May yet impart a hint that's worth your thought. represents mean persons in the accoutrements of heroes; the other describes great •MR. SPECTATOR,-You see the nature persons acting and speaking like the basest of my request by the Latin motto which I among the people. Don Quixote is an in- address to you. I am very sensible I ought stance of the first, and Lucian's gods of the not to use many words to you, who are one second. It is a dispute among the critics, of but few; but the following piece, as it whether burlesque poetry runs best in her relates to speculation in propriety of speech, roic verse, like that of the Dispensary; or being a curiosity in its kind, begs your pain doggrel, like that of Hudibras. I think tience. It was found in a poetical virtuoso's where the low character is to be raised, closet among his rarities; and since the the heroic is the proper measure;

but when several treatises of thumbs, ears, and noses, a hero is to be pulled down and 'degraded, have obliged the world, this of eyes is at it is best done in doggrel.

If Hudibras had been set out with as “The first eye of consequence (under the much wit and humour in heroic verse as he invisible Author of all) is the visible lumiis in doggrel he would have made a much nary of the universe. This glorious Spectamore agreeable figure than he does; though tor is said never to open his eyes at his the generality of his readers are so wonder- rising in a morning, without having a whole fully pleased with the double rhymes, that kingdom of adorers in Persian silk waiting I do not expect many will be of my opinion at his levee. Millions of creatures derive in this particular.

their sight from this original, who, besides I shall conclude this essay upon laugh-I his being the great director of optics, is the

your service.

Æn. xii. 101.

From his wide nostrils flies

surest test whether eyes be of the same as much the receptacle and seat of our passpecies with that of an eagle, or that of an sions, appetites, and inclinations as the mind owl. The one he emboldens with a manly itself; and at least it is the outward portal assurance to look, speak, act, or plead be- to introduce them to the house within, or fore the faces of a numerous assembly; the rather the common thoroughfare to let our other he dazzles out of countenance into a affections pass in and out. Love, anger, sheepish dejectedness. The sun-proof eye pride and avarice, all visibly move in those dares lead up a dance in a full court, and little orbs. I know a young lady that canwithout blinking at the lustre of beauty, can not see a certain gentleman pass by without distribute an eye of proper complaisance to showing a secret desire of seeing him again a room crowded with company, each of by a dance in her eye-balls; nay, she cannot which deserves particular regard: while for the heart of her, help looking half a the other sneaks from conversation, like a street's length after any man in a gay dress. fearful debtor, who never dares to look out, You cannot behold a covetous spirit walk but when he can see nobody, and nobody by a goldsmith's shop without casting a him.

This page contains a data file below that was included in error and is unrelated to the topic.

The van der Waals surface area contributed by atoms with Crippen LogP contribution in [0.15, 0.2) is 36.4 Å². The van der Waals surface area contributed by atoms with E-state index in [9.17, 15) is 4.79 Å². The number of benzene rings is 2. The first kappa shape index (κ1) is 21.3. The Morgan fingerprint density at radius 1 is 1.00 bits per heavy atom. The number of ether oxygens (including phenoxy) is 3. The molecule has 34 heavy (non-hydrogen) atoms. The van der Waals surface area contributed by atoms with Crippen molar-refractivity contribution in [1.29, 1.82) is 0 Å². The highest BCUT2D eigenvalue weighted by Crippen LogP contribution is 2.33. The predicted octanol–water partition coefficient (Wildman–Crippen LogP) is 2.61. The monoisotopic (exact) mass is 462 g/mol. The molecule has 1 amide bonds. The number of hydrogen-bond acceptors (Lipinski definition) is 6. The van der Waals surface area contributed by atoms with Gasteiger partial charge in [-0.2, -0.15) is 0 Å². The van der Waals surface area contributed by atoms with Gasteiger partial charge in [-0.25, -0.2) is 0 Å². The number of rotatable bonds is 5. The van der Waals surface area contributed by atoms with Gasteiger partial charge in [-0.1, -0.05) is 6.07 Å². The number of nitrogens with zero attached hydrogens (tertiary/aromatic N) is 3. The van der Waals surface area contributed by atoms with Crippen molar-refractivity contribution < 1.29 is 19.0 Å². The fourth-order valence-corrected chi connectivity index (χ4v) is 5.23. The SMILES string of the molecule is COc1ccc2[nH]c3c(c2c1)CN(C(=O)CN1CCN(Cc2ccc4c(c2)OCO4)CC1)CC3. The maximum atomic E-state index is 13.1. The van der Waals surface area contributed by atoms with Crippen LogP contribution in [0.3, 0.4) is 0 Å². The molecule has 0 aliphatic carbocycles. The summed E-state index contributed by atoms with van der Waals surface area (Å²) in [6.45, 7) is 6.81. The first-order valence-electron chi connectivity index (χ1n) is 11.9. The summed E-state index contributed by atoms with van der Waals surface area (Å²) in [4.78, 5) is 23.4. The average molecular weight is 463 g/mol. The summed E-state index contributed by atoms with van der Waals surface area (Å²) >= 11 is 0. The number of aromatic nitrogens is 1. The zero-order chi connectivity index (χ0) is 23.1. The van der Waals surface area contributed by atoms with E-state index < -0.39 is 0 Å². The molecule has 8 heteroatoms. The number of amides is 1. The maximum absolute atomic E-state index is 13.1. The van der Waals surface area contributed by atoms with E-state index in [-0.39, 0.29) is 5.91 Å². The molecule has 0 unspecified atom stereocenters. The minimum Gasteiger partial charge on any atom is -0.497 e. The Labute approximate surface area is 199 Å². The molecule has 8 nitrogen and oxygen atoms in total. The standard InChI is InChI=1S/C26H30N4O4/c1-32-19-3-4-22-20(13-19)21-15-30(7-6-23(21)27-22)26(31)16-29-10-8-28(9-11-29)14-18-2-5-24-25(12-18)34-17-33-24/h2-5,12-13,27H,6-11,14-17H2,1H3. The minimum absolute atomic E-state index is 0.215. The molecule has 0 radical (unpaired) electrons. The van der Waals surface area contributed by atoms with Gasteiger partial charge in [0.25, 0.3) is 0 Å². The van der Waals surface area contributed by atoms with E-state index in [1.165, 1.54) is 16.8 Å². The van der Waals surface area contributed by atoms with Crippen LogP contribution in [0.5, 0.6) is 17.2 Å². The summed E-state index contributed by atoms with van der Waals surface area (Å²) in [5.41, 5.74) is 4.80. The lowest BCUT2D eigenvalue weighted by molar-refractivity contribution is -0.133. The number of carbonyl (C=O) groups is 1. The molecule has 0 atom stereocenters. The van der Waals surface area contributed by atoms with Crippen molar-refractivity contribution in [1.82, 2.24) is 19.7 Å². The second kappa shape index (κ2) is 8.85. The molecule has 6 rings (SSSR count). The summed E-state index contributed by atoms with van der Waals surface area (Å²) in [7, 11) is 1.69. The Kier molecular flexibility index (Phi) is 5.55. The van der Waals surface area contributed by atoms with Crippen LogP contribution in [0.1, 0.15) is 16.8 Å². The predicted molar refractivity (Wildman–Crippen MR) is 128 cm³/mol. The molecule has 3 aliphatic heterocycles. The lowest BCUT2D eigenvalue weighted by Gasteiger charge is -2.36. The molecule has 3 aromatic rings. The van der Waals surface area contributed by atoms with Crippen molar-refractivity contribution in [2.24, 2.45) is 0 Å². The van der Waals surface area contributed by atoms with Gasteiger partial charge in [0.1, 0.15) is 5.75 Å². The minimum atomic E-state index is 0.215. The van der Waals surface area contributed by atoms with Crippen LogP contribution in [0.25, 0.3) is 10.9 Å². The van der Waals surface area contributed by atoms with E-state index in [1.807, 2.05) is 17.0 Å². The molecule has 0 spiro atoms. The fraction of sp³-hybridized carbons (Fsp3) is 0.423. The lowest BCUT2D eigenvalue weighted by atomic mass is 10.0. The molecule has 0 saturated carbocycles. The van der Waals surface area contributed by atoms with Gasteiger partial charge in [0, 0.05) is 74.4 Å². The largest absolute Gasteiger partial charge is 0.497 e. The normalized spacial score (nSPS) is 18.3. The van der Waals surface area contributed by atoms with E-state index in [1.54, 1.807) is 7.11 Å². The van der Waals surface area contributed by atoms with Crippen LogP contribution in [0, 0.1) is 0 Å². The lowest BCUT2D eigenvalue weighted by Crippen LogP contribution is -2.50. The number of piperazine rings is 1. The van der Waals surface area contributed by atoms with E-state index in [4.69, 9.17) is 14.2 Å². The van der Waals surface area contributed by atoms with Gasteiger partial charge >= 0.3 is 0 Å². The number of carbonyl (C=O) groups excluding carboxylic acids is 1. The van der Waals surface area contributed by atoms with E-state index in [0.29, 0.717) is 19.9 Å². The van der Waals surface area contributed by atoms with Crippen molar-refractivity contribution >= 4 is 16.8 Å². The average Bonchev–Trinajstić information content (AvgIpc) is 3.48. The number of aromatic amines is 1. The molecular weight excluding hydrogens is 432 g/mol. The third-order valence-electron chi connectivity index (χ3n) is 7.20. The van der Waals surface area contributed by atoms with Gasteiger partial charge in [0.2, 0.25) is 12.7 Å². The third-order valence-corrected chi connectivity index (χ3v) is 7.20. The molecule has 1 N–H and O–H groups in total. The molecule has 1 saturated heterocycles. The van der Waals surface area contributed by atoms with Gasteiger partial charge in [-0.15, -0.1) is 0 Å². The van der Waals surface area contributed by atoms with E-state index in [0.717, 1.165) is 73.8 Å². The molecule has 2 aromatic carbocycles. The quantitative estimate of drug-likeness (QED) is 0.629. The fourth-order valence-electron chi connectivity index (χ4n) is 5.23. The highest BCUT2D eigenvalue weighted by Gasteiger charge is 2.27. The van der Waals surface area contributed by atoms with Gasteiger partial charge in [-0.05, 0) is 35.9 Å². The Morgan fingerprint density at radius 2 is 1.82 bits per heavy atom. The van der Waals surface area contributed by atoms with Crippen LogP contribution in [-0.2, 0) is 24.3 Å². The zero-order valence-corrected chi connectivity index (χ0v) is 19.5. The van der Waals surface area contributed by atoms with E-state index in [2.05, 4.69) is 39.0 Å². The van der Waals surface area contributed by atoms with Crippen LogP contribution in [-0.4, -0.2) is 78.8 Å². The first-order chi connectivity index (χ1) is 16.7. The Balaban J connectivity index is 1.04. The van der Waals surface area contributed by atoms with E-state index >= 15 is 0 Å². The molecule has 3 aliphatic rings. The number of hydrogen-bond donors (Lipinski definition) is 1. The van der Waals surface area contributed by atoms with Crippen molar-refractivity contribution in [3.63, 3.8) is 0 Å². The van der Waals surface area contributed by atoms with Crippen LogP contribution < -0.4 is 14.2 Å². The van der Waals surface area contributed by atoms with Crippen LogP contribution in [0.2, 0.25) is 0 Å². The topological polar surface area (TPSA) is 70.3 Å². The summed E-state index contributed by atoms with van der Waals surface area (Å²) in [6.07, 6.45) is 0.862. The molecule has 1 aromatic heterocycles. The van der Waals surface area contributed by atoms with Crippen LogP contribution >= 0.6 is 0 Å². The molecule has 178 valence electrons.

wishful eye at the heaps upon the counter. “The next instance of optics is the fam- Does not a haughty person show the temper ous Argus, who, (to speak the language of of his soul in the supercilious roll of his eye; Cambridge) was one of a hundred; and and how frequently in the height of passion being used as a spy in the affairs of jeal- does that moving picture in our head start ousy, was obliged to have all his eyes about and stare, gather a redness and quick flashes him. We have no account of the particular of lightning, and make all its humours colours, casts, and turns of this body of eyes; sparkle with fire, as Virgil finely describes it, but as he was pimp for his mistress Juno, it

Ardentis ab ore is probable he used all the modern leers,